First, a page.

Red5 – Past, Present & Future

August 19th, 2010 by Dominick Accattato

Red5 is not Infrared5. Many have confused the two or assume it is one entity. Infrared5 was started by some of the original Red5 team, and does focus many services on Red5 development. However, that is where it ends.

Red5 is an open source media server that delivers live video/audio/data to a client application. In most cases that client happens to be the Flash Player, however there isn’t anything stopping a keen developer from streaming to other endpoints, i.e. Java, Silverlight, HTML5. Since the server is licensed under the LGPL, companies have the liberty to use Red5 in proprietary products. The main restriction placed on Red5 is that any modification to the original source code must be donated back to the project. This ensures that the project continues to thrive with patches and helps us deliver a more stable product to the community.

Red5 has a rich history full of danger, hope and fulfillment. Conceived with the intention of providing a third party streaming solution that would come without all of the expensive licensing costs of other comparable servers, a few developers including John Grden, Chris Allen and Luke Hubbard got together and started a discussion on what it would take to build something that could be used by the masses. In its infancy, there were many who downplayed Red5’s legitimacy, but have since come around to recognize the servers capabilities and benefits. Today, Red5 is used by companies around the world and continues to thrive not only as a streaming server but also as a gaming and application server.

Red5 can be used for a number of different applications. From a high level, the first use of Red5 typically deals with streaming video. However, Red5 can be used for anything from an MMO gaming engine, to a full fledged application server. Its strengths lie in the core infrastructure. Built using Java and accompanying libraries like MINA‘s networking library and Spring‘s inversion of control project, Red5 is prized for its modification and extensibility. Most open source projects don’t get to see as much modification, but Red5 has seen many internal changes due to the wide array of uses that our developers have implemented over the past three years. Some main features include:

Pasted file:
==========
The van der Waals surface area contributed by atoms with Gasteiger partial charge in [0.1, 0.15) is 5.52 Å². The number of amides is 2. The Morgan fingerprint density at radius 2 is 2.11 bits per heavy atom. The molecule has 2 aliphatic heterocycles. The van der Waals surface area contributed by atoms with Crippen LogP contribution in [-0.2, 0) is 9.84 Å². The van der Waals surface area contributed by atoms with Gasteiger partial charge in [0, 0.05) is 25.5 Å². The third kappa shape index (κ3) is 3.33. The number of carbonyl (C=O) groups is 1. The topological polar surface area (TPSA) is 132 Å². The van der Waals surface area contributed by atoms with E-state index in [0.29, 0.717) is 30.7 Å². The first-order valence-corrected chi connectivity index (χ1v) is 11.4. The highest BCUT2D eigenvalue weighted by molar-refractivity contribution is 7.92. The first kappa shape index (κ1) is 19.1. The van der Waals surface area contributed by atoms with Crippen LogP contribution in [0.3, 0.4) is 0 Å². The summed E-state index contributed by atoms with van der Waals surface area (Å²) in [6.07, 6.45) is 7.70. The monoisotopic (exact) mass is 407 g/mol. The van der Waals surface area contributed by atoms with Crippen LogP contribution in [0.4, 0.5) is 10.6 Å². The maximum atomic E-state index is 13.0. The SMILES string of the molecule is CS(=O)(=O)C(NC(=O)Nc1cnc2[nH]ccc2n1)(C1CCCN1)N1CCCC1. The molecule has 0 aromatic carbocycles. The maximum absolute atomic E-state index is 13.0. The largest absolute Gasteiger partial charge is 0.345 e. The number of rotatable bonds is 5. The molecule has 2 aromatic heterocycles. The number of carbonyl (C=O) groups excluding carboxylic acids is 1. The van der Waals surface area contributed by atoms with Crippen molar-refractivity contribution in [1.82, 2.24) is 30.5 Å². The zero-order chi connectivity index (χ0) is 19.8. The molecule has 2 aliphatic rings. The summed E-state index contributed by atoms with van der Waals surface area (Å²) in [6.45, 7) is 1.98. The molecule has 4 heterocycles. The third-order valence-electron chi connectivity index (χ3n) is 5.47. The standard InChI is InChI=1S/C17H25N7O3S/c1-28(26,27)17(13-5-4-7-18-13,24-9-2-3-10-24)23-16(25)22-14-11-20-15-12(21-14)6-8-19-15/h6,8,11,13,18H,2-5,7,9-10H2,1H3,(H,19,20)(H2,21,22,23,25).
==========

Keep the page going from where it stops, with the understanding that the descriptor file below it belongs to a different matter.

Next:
• Streaming Audio/Video (FLV, H.264, AAC, and MP3)
  • Recording Client Streams (FLV only)
  • Shared Objects
  • Live Stream Publishing
  • Remoting (AMF)

Some of the implementations you may be familiar with include the Big Blue Button project which aims to provide a video conferencing solution. Notwithstanding, Red5 is used in a variety of social applications that range from chatroullette knock-offs, to Facebook’s message recording application. Red5 has also been used with projects involving IP Cameras, Gaming and Health Care. In addition, there are several other open source projects have spun off based on the server including Xuggle, an open source transcoding solution and Jedai a communications framework.

We at Infrared5 have been building these complex applications for years, and we are excited by the new uses of the technology that pop up everyday. In addition to all of that, we are constantly working to build more out of the box functionality for other Red5 developers. For additional details, check out Dominick’s personal blog, newviewnetworks, and youtube channel, for tutorials on getting started with Red5. Stay tuned as we continue the Red5 revolution!

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9 Responses to “Red5 – Past, Present & Future”

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